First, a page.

It is disasters that have made the human kind conscious about the importance of striking a balance between development and the environment.
One of them was an accident at Three Mile Island (Pennsylvania, United States) in 1979, apparently "the worst accident in US commercial nuclear power generating history". [See: US Nuclear Regulatory Commission's "fact sheet" -- note that this came out in 2004; and "What's wrong with the NRC factsheet"]
Seven years later, Chernobyl (Ukraine, then part of USSR) saw "the worst accident ever in the history of nuclear power". More than 30 people died on the spot, and the "Nuclear fallout" (the residual radiation hazard) spread to Eastern and Western Europe, Scandinavia, the UK, Ireland and eastern North America.
After Chernobyl, the world has been going slow on Nuclear Power, that was once considered the final answer to all our energy worries. Many project proposals had to be shelved due to enormous opposition from the local people, scientsists and environmental activists. [There was one such proposal in Kerala about 15 years back].
Now we are turning to Nuclear Power once again. There has been opposion locally, but it is hardly making any news. The plan for the plant itself was kept away from media attention for quite some time, but the news is slowly coming in, thanks to Singur.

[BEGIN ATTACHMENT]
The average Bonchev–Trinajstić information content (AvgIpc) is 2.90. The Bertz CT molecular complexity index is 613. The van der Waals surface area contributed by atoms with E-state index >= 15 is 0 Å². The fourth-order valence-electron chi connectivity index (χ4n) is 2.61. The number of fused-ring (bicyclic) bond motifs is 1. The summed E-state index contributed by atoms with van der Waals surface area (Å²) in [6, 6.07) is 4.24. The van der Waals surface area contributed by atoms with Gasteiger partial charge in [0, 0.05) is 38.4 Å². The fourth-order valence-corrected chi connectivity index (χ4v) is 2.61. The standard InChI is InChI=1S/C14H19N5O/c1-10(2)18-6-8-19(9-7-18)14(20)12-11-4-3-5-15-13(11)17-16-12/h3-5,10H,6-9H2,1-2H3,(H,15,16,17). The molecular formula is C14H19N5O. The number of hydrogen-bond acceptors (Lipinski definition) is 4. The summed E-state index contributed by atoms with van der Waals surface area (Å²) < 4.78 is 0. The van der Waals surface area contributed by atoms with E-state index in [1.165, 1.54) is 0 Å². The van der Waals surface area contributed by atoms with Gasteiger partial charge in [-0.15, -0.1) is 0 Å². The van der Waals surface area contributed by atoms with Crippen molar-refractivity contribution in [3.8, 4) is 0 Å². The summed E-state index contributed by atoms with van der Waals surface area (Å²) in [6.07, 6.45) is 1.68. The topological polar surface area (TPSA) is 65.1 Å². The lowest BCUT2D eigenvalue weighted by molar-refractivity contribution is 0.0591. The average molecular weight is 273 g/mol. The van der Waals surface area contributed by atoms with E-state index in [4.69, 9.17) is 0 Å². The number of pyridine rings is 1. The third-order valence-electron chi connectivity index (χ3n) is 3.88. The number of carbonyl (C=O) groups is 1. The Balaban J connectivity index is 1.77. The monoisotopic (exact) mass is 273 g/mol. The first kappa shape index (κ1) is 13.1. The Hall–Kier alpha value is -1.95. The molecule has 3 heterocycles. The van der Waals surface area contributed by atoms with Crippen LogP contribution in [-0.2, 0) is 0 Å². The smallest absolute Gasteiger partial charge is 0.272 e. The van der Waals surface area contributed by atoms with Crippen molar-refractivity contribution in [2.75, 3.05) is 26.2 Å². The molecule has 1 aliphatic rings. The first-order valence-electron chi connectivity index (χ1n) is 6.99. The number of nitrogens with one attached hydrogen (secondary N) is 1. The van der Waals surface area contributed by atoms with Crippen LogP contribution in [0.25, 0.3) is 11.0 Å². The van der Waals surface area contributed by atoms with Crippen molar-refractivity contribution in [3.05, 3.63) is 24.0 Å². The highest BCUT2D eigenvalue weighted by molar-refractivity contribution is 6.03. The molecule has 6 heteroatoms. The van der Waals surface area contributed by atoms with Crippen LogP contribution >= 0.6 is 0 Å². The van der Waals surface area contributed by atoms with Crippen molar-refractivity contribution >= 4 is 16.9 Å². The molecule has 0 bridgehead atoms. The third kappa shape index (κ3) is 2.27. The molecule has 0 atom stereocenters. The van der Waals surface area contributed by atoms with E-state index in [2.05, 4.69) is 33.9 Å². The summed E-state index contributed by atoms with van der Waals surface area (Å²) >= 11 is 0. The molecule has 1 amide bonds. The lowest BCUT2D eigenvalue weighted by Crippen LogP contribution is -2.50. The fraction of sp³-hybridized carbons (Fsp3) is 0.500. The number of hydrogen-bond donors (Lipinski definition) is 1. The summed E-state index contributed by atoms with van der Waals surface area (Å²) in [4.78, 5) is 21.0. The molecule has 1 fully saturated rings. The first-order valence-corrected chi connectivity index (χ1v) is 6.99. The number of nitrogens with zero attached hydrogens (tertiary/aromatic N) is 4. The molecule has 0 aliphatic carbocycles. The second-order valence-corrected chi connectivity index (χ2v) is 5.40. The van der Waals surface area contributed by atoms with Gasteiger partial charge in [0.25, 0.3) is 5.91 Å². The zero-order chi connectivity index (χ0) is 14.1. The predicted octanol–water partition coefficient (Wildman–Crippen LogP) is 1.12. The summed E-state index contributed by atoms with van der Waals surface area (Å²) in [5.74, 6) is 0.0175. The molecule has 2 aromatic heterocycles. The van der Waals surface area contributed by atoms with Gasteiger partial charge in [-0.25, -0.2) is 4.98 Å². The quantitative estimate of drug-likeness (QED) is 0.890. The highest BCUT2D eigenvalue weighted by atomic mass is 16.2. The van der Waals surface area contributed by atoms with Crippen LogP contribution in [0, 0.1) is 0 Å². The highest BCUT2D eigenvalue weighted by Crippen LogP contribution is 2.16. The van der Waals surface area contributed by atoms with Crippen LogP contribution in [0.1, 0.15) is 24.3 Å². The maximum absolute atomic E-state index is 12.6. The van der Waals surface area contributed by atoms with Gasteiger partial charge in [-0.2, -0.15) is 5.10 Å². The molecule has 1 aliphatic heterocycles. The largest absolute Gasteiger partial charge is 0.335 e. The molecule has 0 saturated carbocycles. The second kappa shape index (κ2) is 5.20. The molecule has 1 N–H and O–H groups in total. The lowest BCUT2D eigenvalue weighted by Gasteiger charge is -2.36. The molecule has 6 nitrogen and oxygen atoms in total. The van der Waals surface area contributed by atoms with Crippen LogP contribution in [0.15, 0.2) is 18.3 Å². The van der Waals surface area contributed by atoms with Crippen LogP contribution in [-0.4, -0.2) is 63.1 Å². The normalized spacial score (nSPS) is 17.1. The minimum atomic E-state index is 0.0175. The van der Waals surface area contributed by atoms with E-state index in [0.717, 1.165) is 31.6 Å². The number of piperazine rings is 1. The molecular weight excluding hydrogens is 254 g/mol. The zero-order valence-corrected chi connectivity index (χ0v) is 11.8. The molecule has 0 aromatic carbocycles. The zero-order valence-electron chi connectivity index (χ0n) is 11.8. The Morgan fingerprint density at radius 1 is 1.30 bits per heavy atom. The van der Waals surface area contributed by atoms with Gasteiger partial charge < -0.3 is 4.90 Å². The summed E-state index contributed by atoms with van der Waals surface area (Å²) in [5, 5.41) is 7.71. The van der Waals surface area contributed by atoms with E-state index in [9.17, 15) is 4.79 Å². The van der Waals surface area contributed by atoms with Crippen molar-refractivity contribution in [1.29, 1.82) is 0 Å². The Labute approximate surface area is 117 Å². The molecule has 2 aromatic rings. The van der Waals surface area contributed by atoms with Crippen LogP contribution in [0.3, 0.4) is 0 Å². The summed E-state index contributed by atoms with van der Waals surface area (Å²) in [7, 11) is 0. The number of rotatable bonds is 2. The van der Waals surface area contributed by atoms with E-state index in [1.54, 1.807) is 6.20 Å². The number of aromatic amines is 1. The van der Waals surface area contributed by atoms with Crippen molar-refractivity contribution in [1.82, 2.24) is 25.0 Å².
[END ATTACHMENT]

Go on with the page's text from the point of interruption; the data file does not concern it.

"West Bengal could be the site for eastern India's first nuclear power plant with a central committee recommending Haripur in coastal East Midnapore district as a possible location, an announcement which has already evoked protests by villagers there..", India e-News, Nov 20, 2006.
"The masses resist Haripur Nuclear power plant in Junput.." (Palash Biswas, on NDTV blogs).
Expectedly, the news is accompanied with anticipatory bails ["Scientist backing nuke plant project at Haripur", The Hindu].
The CPM seems to be confused. "Sitaram Yechury today said he was opposed to nuclear power stations as they were being eyed as potential customers by US firms that stand to benefit from the deal signed with the Bush administration.." (The Telegraph, Jan 8).
Even the country's safest reactors aren't so safe, according to its atomic regulations agency.
Can we afford another freaky accident? (We haven't recovered from that December Third yet..)